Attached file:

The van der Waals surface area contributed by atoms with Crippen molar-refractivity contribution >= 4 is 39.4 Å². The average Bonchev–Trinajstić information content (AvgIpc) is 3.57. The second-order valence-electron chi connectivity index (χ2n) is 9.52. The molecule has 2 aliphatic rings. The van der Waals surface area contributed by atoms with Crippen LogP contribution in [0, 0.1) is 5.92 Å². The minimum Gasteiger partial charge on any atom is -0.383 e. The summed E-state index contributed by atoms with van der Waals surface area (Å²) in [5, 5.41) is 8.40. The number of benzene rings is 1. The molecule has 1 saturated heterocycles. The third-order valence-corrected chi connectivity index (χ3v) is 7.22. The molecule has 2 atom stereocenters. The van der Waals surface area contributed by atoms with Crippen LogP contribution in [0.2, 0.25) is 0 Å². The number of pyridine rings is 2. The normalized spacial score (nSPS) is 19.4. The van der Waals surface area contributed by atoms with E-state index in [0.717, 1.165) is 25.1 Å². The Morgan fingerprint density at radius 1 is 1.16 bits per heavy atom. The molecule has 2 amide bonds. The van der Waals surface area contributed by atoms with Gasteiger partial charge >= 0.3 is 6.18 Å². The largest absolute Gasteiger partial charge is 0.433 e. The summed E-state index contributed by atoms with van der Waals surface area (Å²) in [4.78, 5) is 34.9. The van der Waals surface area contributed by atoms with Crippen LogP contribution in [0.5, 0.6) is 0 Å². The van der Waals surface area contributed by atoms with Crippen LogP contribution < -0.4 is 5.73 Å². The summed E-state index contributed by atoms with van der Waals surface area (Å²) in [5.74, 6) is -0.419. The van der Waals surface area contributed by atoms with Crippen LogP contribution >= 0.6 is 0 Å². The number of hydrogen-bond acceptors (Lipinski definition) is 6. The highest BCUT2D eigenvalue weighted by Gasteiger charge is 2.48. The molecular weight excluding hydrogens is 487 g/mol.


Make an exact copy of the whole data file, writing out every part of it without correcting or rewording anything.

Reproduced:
The van der Waals surface area contributed by atoms with Crippen molar-refractivity contribution >= 4 is 39.4 Å². The average Bonchev–Trinajstić information content (AvgIpc) is 3.57. The second-order valence-electron chi connectivity index (χ2n) is 9.52. The molecule has 2 aliphatic rings. The van der Waals surface area contributed by atoms with Crippen LogP contribution in [0, 0.1) is 5.92 Å². The minimum Gasteiger partial charge on any atom is -0.383 e. The summed E-state index contributed by atoms with van der Waals surface area (Å²) in [5, 5.41) is 8.40. The number of benzene rings is 1. The molecule has 1 saturated heterocycles. The third-order valence-corrected chi connectivity index (χ3v) is 7.22. The molecule has 2 atom stereocenters. The van der Waals surface area contributed by atoms with Crippen LogP contribution in [0.2, 0.25) is 0 Å². The number of pyridine rings is 2. The normalized spacial score (nSPS) is 19.4. The van der Waals surface area contributed by atoms with E-state index in [0.717, 1.165) is 25.1 Å². The Morgan fingerprint density at radius 1 is 1.16 bits per heavy atom. The molecule has 2 amide bonds. The van der Waals surface area contributed by atoms with Gasteiger partial charge >= 0.3 is 6.18 Å². The largest absolute Gasteiger partial charge is 0.433 e. The summed E-state index contributed by atoms with van der Waals surface area (Å²) in [4.78, 5) is 34.9. The van der Waals surface area contributed by atoms with Crippen LogP contribution in [0.5, 0.6) is 0 Å². The van der Waals surface area contributed by atoms with Crippen LogP contribution < -0.4 is 5.73 Å². The summed E-state index contributed by atoms with van der Waals surface area (Å²) in [5.74, 6) is -0.419. The van der Waals surface area contributed by atoms with Crippen LogP contribution >= 0.6 is 0 Å². The number of hydrogen-bond acceptors (Lipinski definition) is 6. The highest BCUT2D eigenvalue weighted by Gasteiger charge is 2.48. The molecular weight excluding hydrogens is 487 g/mol.